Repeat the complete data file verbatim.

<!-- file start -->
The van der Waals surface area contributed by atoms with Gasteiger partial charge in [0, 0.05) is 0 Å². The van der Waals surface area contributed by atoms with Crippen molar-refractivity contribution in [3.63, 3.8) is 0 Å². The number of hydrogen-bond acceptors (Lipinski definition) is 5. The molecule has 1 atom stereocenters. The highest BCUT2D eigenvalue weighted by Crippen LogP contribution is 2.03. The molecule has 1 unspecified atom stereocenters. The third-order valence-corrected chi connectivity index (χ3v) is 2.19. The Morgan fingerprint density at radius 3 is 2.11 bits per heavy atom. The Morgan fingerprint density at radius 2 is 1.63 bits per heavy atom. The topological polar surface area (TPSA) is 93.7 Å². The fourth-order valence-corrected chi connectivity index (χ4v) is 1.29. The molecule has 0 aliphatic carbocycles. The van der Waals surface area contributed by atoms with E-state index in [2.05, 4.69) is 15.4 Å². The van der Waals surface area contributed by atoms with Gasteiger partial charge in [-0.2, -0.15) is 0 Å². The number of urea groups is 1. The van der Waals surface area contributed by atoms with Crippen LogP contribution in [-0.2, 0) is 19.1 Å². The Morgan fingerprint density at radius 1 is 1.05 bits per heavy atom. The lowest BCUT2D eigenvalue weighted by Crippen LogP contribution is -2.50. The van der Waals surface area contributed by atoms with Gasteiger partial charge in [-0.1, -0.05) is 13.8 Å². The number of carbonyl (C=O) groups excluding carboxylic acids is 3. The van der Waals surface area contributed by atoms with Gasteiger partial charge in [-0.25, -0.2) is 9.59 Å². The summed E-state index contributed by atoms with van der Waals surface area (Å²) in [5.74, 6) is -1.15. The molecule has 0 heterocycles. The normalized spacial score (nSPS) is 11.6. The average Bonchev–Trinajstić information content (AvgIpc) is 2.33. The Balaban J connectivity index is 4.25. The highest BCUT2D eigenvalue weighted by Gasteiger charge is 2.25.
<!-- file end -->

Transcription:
The van der Waals surface area contributed by atoms with Gasteiger partial charge in [0, 0.05) is 0 Å². The van der Waals surface area contributed by atoms with Crippen molar-refractivity contribution in [3.63, 3.8) is 0 Å². The number of hydrogen-bond acceptors (Lipinski definition) is 5. The molecule has 1 atom stereocenters. The highest BCUT2D eigenvalue weighted by Crippen LogP contribution is 2.03. The molecule has 1 unspecified atom stereocenters. The third-order valence-corrected chi connectivity index (χ3v) is 2.19. The Morgan fingerprint density at radius 3 is 2.11 bits per heavy atom. The Morgan fingerprint density at radius 2 is 1.63 bits per heavy atom. The topological polar surface area (TPSA) is 93.7 Å². The fourth-order valence-corrected chi connectivity index (χ4v) is 1.29. The molecule has 0 aliphatic carbocycles. The van der Waals surface area contributed by atoms with E-state index in [2.05, 4.69) is 15.4 Å². The van der Waals surface area contributed by atoms with Gasteiger partial charge in [-0.2, -0.15) is 0 Å². The number of urea groups is 1. The van der Waals surface area contributed by atoms with Crippen LogP contribution in [-0.2, 0) is 19.1 Å². The Morgan fingerprint density at radius 1 is 1.05 bits per heavy atom. The lowest BCUT2D eigenvalue weighted by Crippen LogP contribution is -2.50. The van der Waals surface area contributed by atoms with Gasteiger partial charge in [-0.1, -0.05) is 13.8 Å². The number of carbonyl (C=O) groups excluding carboxylic acids is 3. The van der Waals surface area contributed by atoms with Gasteiger partial charge in [-0.25, -0.2) is 9.59 Å². The summed E-state index contributed by atoms with van der Waals surface area (Å²) in [5.74, 6) is -1.15. The molecule has 0 heterocycles. The normalized spacial score (nSPS) is 11.6. The average Bonchev–Trinajstić information content (AvgIpc) is 2.33. The Balaban J connectivity index is 4.25. The highest BCUT2D eigenvalue weighted by Gasteiger charge is 2.25.